Cat litter shortages are hitting brands like Fresh Step. What to do.

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If you recently tried to buy cat litter and found that your desired brand isn’t available, you can probably blame a cybersecurity attack on the Clorox company.

The attack was first discovered in mid-August and, according to a regulatory filing this week, “caused a large-scale disruption to Clorox’s operations,” leading to order delays and product shortages. Although the company is most commonly associated with bleach and other cleaning products, it also makes three popular brands of cat litter: Fresh Step, Scoop Away, and Ever Clean. In recent weeks, all three kinds have become rarer on store shelves and online.

In an emailed statement, a Clorox spokesperson wrote: “We expect the ramp-up to full production to occur over time, but we do not yet have an estimate of the time it will take to resume fully normalized operations. »

Petco spokeswoman Yvonne Tarrab confirms that the chain’s supplies of these particular brands of trash are “currently impacted” by the breach, although she points out that several other brands remain fully stocked in stores. A search of online pet supplies retailer Chewy on Tuesday showed that Fresh Step, Scoop Away and Ever Clean are all out of stock, while other brands such as Arm & Hammer and Tidy Cats are still available.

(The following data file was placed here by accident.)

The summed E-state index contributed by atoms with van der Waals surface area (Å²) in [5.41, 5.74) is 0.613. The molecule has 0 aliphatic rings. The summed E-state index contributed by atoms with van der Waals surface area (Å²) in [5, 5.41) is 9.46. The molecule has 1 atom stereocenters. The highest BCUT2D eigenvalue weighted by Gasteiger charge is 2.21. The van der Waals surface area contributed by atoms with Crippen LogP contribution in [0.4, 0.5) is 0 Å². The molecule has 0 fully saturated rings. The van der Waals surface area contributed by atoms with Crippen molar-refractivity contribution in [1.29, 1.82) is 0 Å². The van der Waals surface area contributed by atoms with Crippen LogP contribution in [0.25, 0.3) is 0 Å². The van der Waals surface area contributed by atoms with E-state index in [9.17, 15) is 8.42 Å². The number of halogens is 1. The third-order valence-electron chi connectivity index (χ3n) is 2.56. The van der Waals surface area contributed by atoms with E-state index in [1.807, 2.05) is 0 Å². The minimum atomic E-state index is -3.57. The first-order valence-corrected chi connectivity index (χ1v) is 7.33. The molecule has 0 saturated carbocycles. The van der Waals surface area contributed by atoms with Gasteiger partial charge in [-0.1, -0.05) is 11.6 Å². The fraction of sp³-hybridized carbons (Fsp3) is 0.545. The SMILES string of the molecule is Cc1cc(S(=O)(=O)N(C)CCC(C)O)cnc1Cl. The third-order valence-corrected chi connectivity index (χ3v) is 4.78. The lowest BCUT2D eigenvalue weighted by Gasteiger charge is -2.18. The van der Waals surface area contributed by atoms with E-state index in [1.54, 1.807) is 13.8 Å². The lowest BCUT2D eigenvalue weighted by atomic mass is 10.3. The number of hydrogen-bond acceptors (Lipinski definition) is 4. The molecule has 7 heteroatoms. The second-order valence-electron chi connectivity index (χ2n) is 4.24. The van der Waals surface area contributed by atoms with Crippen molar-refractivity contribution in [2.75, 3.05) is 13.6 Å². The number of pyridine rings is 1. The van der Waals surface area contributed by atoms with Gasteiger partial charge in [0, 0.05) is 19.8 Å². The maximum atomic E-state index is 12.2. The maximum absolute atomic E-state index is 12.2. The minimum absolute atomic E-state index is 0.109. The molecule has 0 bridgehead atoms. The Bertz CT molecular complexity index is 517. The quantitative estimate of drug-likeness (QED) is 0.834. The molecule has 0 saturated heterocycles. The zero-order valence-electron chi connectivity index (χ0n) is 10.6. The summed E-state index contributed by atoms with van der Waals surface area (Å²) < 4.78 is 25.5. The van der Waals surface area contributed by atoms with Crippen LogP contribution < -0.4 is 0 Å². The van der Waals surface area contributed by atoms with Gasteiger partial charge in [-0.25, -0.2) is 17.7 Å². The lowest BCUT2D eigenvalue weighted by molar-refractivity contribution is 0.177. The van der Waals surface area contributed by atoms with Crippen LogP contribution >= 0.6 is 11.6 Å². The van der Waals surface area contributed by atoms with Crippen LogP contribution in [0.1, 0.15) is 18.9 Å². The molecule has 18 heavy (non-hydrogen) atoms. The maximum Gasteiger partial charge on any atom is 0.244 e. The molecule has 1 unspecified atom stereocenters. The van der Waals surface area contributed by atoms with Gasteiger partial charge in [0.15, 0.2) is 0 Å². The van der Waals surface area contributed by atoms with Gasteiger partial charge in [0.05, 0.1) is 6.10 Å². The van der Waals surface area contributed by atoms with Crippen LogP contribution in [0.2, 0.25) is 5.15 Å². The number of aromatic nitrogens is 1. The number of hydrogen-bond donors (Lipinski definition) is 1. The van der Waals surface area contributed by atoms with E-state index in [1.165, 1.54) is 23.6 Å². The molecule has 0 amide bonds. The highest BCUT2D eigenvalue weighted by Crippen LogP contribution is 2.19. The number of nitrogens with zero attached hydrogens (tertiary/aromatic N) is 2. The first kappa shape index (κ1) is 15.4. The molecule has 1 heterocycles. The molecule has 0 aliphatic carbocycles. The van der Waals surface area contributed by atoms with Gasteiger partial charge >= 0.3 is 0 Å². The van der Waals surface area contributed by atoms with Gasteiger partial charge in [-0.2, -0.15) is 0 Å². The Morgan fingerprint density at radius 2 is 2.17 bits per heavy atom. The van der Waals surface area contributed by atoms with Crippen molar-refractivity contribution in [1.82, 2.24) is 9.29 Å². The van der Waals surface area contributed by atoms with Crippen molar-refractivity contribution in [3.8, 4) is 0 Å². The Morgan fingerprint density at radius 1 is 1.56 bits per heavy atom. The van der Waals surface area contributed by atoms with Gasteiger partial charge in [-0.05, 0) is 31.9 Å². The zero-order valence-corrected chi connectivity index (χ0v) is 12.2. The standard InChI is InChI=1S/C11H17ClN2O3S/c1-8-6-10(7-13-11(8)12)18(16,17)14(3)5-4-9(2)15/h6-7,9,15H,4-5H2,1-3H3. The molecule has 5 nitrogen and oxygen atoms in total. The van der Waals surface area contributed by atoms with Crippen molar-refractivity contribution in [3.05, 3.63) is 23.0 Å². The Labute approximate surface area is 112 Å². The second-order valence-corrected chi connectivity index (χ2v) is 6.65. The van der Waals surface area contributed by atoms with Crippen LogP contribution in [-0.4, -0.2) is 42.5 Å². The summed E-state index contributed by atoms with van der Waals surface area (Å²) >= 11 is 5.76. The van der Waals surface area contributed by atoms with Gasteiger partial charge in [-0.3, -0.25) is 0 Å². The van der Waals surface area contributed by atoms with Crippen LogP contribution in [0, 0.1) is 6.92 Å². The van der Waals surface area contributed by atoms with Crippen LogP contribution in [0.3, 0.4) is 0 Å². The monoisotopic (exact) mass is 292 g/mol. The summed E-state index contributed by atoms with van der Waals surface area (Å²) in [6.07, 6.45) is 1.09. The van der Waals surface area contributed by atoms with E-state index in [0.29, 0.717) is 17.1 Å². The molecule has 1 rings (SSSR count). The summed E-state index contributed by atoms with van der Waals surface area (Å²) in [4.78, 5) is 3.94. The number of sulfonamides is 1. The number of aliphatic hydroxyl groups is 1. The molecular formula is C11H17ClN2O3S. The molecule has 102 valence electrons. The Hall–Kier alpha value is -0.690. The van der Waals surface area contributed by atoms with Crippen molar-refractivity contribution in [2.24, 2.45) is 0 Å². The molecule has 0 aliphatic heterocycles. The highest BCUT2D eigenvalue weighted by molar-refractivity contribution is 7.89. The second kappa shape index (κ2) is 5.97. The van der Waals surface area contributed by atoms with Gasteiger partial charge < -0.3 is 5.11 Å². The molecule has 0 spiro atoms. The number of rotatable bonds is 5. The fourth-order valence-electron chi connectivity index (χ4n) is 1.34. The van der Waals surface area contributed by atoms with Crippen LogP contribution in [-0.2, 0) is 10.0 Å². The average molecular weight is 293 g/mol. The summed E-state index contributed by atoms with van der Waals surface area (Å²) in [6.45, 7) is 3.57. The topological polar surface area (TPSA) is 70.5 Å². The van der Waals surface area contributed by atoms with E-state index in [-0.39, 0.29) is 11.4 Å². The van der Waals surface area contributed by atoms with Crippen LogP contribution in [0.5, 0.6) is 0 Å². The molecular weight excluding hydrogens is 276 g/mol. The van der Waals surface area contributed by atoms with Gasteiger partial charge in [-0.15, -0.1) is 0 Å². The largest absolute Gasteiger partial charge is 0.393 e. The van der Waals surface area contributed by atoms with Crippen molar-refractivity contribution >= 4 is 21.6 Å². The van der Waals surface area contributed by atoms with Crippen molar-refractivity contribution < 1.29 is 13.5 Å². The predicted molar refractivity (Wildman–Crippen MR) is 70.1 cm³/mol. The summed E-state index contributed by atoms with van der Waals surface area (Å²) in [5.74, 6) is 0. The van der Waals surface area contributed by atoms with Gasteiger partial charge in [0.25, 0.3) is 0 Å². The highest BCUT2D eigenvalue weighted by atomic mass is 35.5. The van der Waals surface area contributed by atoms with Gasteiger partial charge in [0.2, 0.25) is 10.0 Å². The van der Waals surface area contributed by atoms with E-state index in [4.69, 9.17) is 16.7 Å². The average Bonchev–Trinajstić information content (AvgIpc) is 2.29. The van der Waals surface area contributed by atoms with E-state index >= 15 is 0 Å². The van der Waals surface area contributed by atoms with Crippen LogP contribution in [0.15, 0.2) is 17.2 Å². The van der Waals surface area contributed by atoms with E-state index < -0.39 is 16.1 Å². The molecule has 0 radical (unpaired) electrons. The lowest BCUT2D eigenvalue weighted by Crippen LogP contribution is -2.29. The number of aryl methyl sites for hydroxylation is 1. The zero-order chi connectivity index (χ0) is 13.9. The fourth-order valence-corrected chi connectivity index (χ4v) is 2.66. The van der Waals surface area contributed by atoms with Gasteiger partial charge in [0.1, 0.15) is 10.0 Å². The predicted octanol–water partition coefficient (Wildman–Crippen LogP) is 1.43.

Since you can always buy other types of litter, non-cat owners may wonder why the shortage is so bad. But cats can be quite picky, and a sudden change in litter brand can lead to unpleasant behaviors, including peeing and pooping right outside the litter box or elsewhere in the house.

The best way to avoid this problem is to gradually introduce a new type of litter, says Kate Benjamin, author of the best-selling books “Catification” and “Catify to Satisfy.” So if you still have a supply of Fresh Step, Scoop Away, or Ever Clean left, you might want to start mixing it with a no longer available brand now.

Benjamin advises adding the new items gradually if you can, until your litter box is mostly filled with the new type of litter. “I hope they match the new litter with the favorite litter,” she says.

Try finding a new variety that’s similar to your cat’s usual preferences, says Whitney Millner, Petco’s chief veterinarian. So, if you’ve used clumping litter before, look for a similar product from a different brand.

If you find that your cat is still avoiding the litter box, Millner advises offering different types of new litter in several boxes (most veterinarians say a household should have one more litter box than cats) to see if you can start to detect a preference. Also be sure to call your veterinarian in case your cat’s behavior stems from a medical problem.

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